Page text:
What’s Worth $34B? IBM Gets OK in Europe for Acquisition of Red Hat

IBM’s acquisition of open-source software maker Red Hat cleared the hurdle of approval from European regulators Thursday because it raised no concerns about competition, according to the European Commission.

The $34 billion deal, which the companies plan on closing in the second half of 2019, drew attention when it was announced last fall for being seen as the biggest software acquisition of all time. The emphasis of the acquisition was on a making IBM (NYSE: IBM) more competitive with bigger cloud players such as Amazon (NASDAQ: AMZN), Microsoft (NASDAQ: MSFT), and Google (NASDAQ: GOOGL), as Xconomy reported at the time.

It also aimed at helping Armonk, NY-based IBM better serve businesses in a “hybrid cloud” environment, an approach to IT that uses on-site hardware, remote servers managed by a third party, and “public” cloud servers run on remote, virtualized computing resources. One factor the European Commission considered was whether the deal would give enterprise consumers more options when seeking out open hybrid cloud systems—the regulators thought it would.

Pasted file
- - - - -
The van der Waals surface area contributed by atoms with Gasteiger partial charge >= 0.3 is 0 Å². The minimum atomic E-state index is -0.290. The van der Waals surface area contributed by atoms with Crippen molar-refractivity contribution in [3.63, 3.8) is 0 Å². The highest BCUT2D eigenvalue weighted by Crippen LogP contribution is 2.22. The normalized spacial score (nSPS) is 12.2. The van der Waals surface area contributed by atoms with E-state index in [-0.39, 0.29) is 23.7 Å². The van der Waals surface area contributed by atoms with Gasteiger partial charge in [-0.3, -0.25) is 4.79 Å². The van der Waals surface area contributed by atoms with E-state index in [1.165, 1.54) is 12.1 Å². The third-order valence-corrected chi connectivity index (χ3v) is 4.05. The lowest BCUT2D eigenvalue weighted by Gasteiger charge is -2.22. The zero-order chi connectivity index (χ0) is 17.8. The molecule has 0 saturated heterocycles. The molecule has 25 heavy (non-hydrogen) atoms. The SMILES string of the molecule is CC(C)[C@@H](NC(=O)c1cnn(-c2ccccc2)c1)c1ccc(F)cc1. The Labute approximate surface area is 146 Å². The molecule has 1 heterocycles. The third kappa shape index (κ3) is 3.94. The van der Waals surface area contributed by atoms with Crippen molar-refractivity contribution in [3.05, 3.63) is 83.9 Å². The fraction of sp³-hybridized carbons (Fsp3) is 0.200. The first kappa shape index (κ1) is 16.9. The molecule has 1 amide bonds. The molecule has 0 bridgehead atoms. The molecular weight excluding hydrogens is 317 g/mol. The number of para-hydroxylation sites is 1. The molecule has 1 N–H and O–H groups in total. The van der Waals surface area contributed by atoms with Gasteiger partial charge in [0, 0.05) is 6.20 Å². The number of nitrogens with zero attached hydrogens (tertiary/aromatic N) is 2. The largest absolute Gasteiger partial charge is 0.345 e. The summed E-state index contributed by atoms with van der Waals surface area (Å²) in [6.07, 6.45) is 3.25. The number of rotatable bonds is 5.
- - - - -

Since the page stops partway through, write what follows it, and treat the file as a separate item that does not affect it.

While it is a blockbuster deal that could bolster IBM’s bottom line, especially in terms of hybrid cloud, Xconomy reported in November that some executives and investors wonder whether buying Raleigh, NC-based Red Hat (NYSE: RHT) will make the impact that the high price tag might suggest.

That includes questions about whether a deal focused more on hybrid cloud than on building cloud-native apps might not be forward thinking enough, and whether the price tag is worth the few billion in annual revenue from Red Hat—at least in the short term. Read more of Xconomy’s analysis of the deal here.

The US Department of Justice gave the companies the go-ahead in May without any conditions, according to IBM.

David Holley is Xconomy's national correspondent based in Austin, TX. You can reach him at dholley@xconomy.com Follow @xconholley

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